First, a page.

Monday, September 11, 2017

It's 9-11. Never forget.

It's 9-11. Never forget.

Many of you are thinking, "Hey, Scoop, you're a cynic. You don't seem like Mr. Patriotism." To that I reply that nobody can love America more than a man who has actually lived and worked elsewhere. To paraphrase Churchill, America is the worst country ... except for the others. I enjoyed my assignments in many other countries, but even when I returned from the very best ones like Norway and Australia, I was swollen with emotion to be "home." Life in America is so much easier than anywhere else, and there is so much more variety at our fingertips. When I say "Is this a great country, or what?" it's usually in response to something like a dumb regulation in some hick town, but the truth is that America is a great country. That doesn't mean we should be completely satisfied with it, or blind to its faults, or stop trying to improve, because it is not a perfect country, but it is special, and all of us born to it have been blessed.

11 comments:

  1. Or maybe you are not very adaptable?

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    1. I am EXTREMELY adaptable. I was very happy in almost every other place I lived.

      But I'm also objective.

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  2. It's true. I'm not American, but I consider the United States -- while not perfect -- to be the greatest country there's ever been.

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  3. Anyone who states they are "objective" raises serious questions as to their objectivity.

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    1. It's not difficult to be objective about facts.

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    2. Amen to that, Scoop!

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  4. Suggest you both read the book by Suzy Hansen.

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    1. Nothing against Suzy, but I've lived in about 10 countries, using five languages (four of which I had to learn from scratch), and worked in about 40 countries or more, and I'm thinking her perspective is a lot narrower. Of course, I am not at all an expert in the Middle East, so I have to defer to her wisdom there. But her book is basically about America's imperialism and interventionist foreign policy, which is not at all what I'm talking about when I praise the country.

      Frankly, I agree that America has failed in some areas where it should have led the world, and I believe our influence is not as positive as we think it is, but those points are irrelevant to my argument, which is that America is the best place to live. (With the exception of life for the destitute and homeless, who would be much better off in a country like Norway with a better safety net.)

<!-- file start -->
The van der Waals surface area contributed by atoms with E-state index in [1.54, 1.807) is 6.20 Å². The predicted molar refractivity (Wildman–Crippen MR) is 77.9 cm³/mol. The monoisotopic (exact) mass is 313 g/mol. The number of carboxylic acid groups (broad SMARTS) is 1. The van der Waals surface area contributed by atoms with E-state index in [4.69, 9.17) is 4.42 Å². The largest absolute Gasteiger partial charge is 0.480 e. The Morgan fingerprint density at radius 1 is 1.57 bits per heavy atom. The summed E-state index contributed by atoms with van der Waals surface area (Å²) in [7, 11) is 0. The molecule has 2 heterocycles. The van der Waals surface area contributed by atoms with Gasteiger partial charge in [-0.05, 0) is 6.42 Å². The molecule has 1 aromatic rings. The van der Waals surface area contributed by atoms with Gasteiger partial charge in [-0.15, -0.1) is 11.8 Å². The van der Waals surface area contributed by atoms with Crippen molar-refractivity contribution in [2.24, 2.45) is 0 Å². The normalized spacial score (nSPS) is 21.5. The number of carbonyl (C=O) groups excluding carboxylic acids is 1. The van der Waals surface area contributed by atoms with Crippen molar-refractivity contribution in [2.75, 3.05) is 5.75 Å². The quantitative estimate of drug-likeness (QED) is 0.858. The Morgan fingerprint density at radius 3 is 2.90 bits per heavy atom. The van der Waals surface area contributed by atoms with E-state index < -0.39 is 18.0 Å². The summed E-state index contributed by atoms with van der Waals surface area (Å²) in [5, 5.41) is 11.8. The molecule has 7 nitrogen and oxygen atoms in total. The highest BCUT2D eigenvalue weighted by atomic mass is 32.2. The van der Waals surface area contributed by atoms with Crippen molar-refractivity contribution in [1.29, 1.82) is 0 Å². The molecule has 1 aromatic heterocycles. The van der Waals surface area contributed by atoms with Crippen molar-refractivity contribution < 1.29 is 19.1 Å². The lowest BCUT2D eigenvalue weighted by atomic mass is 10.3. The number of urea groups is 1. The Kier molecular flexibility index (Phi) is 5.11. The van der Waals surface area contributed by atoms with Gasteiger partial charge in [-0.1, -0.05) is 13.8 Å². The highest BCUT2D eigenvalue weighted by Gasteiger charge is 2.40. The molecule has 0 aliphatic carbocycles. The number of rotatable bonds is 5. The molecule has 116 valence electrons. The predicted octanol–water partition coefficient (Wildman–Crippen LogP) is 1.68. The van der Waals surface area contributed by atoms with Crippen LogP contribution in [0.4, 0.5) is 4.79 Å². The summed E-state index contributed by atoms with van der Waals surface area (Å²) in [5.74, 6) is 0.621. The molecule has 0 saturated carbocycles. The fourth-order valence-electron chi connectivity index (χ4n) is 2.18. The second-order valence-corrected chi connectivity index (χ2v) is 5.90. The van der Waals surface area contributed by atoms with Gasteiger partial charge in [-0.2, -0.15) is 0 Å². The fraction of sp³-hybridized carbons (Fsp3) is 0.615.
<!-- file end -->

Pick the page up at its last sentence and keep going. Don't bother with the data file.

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  5. Interesting to see all the carping about America in the comments. Sounds as if the schools have accomplished their mission of filling undergraduates' empty heads with propaganda. Wonder how many of them actually live in the US, and among those who do, how many would be willing to leave. FYI, a recent worldwide Gallup poll asked people what country they most want to live in. The USA remains #1 by a large margin. Germany came in a far distant second.

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  6. A failure of objectivity on your part. Suzy does address the issue of objectivity or lack thereof of Americans. I find it interesting that in a poll that asked citizens where they would want to live if not in their own country, Canadians placed the US quite a ways down on the list. However, for Americans it was Canada in first place. Why might that be?

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    1. Once again, your argument is irrelevant to the point. It doesn't matter what Americans or Canadians or Suzy or me or anyone else THINKS. That is, by definition, subjective, and is frankly useless they have actually experienced living in many places and can actually compare what everyday life in those countries is really like. (And again, even Suzy's perspective is VERY narrow, just not as narrow as the average American who has never given the matter any thought. She is the proverbial one-eyed queen in the land of the blind). I'm well aware of how Americans and Brits misunderstand the world, because I have been in the position of representing the host culture when my bosses or other fellow Anglophones would visit me. The very great majority of Americans ARE ignorant of the rest of the world, and that includes our current President, except for the rarefied air in which he would conduct his real estate business.

      Which circles right back to my original point, which is that most American patriotism is jingoism, based on a "we're better" mentality that has no basis in fact. My patriotism comes from someone who once scorned America as a member of the student left, but who then actually lived just about everywhere else and realized that America is the best place to BE - and not by a small amount, but by a VERY wide margin.

      That does not mean that I am claiming America is the world's best country, but simply that it is the best one to live in. (Again, excepting the homeless and destitute, who would be better off in a country with a better safety net.)

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